Now when I read anything on the environment in the New York Times, I try to keep a couple of deconstructionist qualifiers running in the back of my head: “This is what the New York Times wants me to believe about the issue” and “What are they trying to accomplish with this piece?” I know it’s cynical, but when it comes to environmental stories, I just don’t trust New York Times reporters to keep it straight. Some things they want to accomplish with this piece: (1) Divide and conquer skeptics of global warming orthodoxy and Darwinism, by painting the latter as ignorant religious zealots, in hopes of starting a fight among conservatives. No doubt they’re hoping that, say, Richard Lindzen will have to explain why he agrees with those nefarious creationists on the global warming issue, and that he’ll have to spend his time issuing statements of agreement with evolution. (2) Make it harder for official bodies to encourage critical thinking on global warming, since attempts to do the same with regard to evolution have, in recent years, met with fierce resistance and only modest success.Now here's the bad thing. I agree with him whole-heartedly about the New York Times. In fact, I don't read the rag, such is the level of my disgust with it. Having said that, Mr. Richards goes on to say to some questionable things about the link between the two anti-science movements. He writes:
Biologists don't have any trouble defining evolution. This semantic problem is only a problem for the media and organizations that support the teaching of intelligent design or creationism in the schools but don't seem to know much about evolution. There are numerous of these. He continues:
*Both issues suffer from “semantic creep,” which tends to prevent rational discussion.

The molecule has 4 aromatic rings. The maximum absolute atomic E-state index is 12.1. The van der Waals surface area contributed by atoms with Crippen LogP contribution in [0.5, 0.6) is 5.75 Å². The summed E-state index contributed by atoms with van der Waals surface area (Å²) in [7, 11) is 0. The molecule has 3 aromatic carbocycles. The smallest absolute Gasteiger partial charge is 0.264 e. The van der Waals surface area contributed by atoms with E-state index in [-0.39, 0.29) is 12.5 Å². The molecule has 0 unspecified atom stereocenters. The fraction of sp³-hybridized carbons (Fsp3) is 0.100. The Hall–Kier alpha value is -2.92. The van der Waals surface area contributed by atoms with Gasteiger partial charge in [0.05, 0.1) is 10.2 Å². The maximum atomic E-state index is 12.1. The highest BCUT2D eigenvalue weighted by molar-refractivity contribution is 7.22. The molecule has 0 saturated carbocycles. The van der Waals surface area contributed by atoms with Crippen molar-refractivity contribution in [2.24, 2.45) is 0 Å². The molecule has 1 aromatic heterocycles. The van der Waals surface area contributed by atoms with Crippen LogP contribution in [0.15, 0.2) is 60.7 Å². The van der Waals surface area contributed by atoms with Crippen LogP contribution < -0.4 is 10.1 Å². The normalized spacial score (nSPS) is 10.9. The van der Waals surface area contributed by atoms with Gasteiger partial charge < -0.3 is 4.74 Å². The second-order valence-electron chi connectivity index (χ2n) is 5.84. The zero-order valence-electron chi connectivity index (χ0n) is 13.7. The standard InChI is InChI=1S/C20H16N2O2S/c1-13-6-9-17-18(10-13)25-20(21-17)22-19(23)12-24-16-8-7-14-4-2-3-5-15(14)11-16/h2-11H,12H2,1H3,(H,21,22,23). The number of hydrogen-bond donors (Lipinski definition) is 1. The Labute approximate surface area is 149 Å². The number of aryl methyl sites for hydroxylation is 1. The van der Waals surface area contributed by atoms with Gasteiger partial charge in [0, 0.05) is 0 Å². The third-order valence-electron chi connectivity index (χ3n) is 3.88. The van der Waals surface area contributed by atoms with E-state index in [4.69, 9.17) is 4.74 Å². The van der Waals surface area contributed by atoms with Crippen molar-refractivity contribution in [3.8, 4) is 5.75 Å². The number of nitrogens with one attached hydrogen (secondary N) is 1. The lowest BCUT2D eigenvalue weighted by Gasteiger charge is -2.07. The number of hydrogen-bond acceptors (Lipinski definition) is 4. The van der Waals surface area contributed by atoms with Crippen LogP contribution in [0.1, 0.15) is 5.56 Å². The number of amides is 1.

So a vague word like “evolution” can range in meaning from the trivial and tautological—change over time and survival of the fittest—to the uncontroversial—certain organisms share common ancestors and natural selection explains some things—to the questionable and ideological—everything is the result of a purely impersonal process, we don’t exist for a purpose, we’re just carriers for selfish genes, natural selection and random genetic mutations explain everything interesting, and so forth. If you doubt the latter, you get lumped in with doubting the former.
*If you doubt either idea, you’re accused, not of doubting that one idea, but of doubting science itself.
*With both issues, we hear a lot about consensus.
*Both have a way of surviving at the theoretical level even when individual pieces of evidence bite the dust.
*They’re both deeply embedded in the worldview of what David Brooks, perhaps with tongue-in-cheek, has called the “educated class.”
You hear a lot about a consensus in evolution because that is what there is. The number of biologists that don't accept evolution is vanishingly small (although I would love to see the Discovery Institute come up with a list of them). He writes about individual pieces of evidence biting the dust when no supportable evidence has been shown to do that. He suggests that they are supported by the "educated class." It is not clear that this is an insult. The focus and goal of education is to do just that: educate.
It is no mystery that the more people learn about and understand evolutionary theory, the more they accept it. This is the sum take-away message from just about every poll done on the subject. It just so happens that folks who are less educated about evolution also tend to support climate change skepticism. The Times is drawing a parallel by suggesting by way of correlation, that the two are linked in some way to an anti-science movement among conservatives. It is not manufactured out of whole cloth in any way. It is a persistent connection that begs investigation.
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